A court here on Monday placed a woman on a two-day remand in a case filed for the killing of her expatriate husband.
Police produced Kulsuma Begum, wife of Saudi expatriate Bahar Uddin, 32, before the court of Senior Chief Judicial Magistrate Habib ur Rahman Chowdhury with a five-day remand prayer. The court however, granted two days of police remand.
Earlier, Bahar married Kulsuma, a part-time teacher at Dubag Ideal High School, over cell phone while he was in Saudi Arabia.
On April 1, the man returned to Bangladesh to hold a function on marriage ceremony.
On April 10, police recovered the body of Bahar, son of Moynul Islam Moyna of Goylapur village of Bianibazar upazila, from Charia Ghat area of the Upazila, two days after he went ‘missing’.
Full report at:
Madonna auctions painting to raise money for girls’ education in Pakistan, Afghanistan
May 8, 2013
Madonna sold an abstract painting by French artist Fernand Leger for $7.16 million to raise funds for girls’ education projects in Afghanistan, Pakistan and elsewhere.
The 1921 painting, “Trois Femmes a la Table Rouge,” which carried a pre-sale estimate of up to $7 million, was purchased by an unidentified buyer at Sotheby’s Impressionist and Modern Art sale in New York, according to the auction house’s website.
The pop singer said in April that she bought the painting in 1990 and that selling it would combine her passions for art and education by raising funds for the Ray of Light Foundation, a non-profit organization offering vocational training for street children and poor farmers.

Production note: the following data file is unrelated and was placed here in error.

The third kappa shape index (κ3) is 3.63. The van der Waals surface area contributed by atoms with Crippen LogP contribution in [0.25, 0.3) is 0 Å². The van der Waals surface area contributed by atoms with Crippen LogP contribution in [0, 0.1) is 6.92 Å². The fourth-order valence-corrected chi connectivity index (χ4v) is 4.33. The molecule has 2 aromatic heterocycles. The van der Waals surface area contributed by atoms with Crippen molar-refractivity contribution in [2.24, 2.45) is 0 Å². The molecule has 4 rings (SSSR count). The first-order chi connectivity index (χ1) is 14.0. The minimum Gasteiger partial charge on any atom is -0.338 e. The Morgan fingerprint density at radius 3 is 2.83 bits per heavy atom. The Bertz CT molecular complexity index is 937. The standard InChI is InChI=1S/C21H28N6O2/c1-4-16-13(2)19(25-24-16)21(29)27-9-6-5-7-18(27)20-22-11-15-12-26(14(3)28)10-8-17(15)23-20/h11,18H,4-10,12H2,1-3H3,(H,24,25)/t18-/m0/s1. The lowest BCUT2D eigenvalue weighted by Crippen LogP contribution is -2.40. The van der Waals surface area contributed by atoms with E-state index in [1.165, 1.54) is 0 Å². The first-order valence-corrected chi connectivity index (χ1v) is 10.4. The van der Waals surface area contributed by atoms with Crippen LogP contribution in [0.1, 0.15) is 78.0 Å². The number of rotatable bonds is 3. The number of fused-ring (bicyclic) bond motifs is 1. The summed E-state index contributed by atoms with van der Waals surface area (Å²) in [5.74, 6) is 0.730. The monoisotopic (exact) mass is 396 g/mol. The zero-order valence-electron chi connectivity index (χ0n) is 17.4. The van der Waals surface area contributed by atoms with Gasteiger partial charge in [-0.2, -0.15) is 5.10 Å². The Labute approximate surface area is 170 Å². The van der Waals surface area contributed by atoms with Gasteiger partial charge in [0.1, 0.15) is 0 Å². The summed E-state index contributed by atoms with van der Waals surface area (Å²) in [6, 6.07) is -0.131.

“I cannot accept a world where women or girls are wounded, shot or killed for either going to school or teaching in girls’ schools. We don’t have time to be complacent,” Madonna said in a Full report at:
Indonesian Woman Suspected of Abuse in Death of 6-Year-Old Stepdaughter
May 8, 2013
Police are questioning a Depok woman suspected of having fatally abused her 6-year-old stepdaughter, a police officer said on Tuesday evening.
Susanti, a 30-year-old housewife, called her husband, Supriadi, to tell him that his daughter was suffering from a seizure. Supriadi then asked his father to help take the girl to the hospital, Depok City Police chief Sr. Comr. Ahmad Kartiko said.
But the nearest general hospital — the Cibinong General Hospital — was full. The child died en route to another hospital, the officer said.
The girl’s grandfather, Untung Jayadi, reported the death to the police, saying he was suspicious of the circumstance surrounding it.
“The result of the autopsy conducted at the Kramat Jati [police] hospital in East Jakarta showed that the victim died because of wounds on the left side of the back of her head. There was a bump on the left ear. She suffered from trauma above her right eye, on the left arm and also on the forehead,” Ahmad said.
Full report at: